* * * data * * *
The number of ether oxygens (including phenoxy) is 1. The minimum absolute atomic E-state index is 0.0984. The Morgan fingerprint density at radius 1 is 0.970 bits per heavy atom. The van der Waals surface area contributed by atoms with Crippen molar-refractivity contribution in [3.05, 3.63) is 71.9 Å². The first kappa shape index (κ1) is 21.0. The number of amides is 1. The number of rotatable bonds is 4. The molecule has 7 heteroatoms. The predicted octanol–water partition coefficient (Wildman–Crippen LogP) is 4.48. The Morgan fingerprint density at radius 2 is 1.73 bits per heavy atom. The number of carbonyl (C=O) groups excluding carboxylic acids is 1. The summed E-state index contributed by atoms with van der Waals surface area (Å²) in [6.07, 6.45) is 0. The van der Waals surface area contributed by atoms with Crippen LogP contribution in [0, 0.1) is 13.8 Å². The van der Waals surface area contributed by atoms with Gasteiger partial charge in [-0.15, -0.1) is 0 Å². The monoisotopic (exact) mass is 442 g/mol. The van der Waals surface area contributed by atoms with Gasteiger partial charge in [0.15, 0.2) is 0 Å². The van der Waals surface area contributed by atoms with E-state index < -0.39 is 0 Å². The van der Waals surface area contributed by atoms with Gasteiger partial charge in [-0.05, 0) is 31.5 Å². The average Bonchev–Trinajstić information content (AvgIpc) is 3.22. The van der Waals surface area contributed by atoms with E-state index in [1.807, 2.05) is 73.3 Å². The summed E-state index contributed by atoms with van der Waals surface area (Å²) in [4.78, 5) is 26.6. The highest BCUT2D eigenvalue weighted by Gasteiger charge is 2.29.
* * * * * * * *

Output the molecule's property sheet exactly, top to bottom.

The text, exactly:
The number of ether oxygens (including phenoxy) is 1. The minimum absolute atomic E-state index is 0.0984. The Morgan fingerprint density at radius 1 is 0.970 bits per heavy atom. The van der Waals surface area contributed by atoms with Crippen molar-refractivity contribution in [3.05, 3.63) is 71.9 Å². The first kappa shape index (κ1) is 21.0. The number of amides is 1. The number of rotatable bonds is 4. The molecule has 7 heteroatoms. The predicted octanol–water partition coefficient (Wildman–Crippen LogP) is 4.48. The Morgan fingerprint density at radius 2 is 1.73 bits per heavy atom. The number of carbonyl (C=O) groups excluding carboxylic acids is 1. The summed E-state index contributed by atoms with van der Waals surface area (Å²) in [6.07, 6.45) is 0. The van der Waals surface area contributed by atoms with Crippen LogP contribution in [0, 0.1) is 13.8 Å². The van der Waals surface area contributed by atoms with Gasteiger partial charge in [-0.15, -0.1) is 0 Å². The monoisotopic (exact) mass is 442 g/mol. The van der Waals surface area contributed by atoms with Gasteiger partial charge in [0.15, 0.2) is 0 Å². The van der Waals surface area contributed by atoms with E-state index < -0.39 is 0 Å². The van der Waals surface area contributed by atoms with Gasteiger partial charge in [-0.05, 0) is 31.5 Å². The average Bonchev–Trinajstić information content (AvgIpc) is 3.22. The van der Waals surface area contributed by atoms with E-state index in [1.807, 2.05) is 73.3 Å². The summed E-state index contributed by atoms with van der Waals surface area (Å²) in [4.78, 5) is 26.6. The highest BCUT2D eigenvalue weighted by Gasteiger charge is 2.29.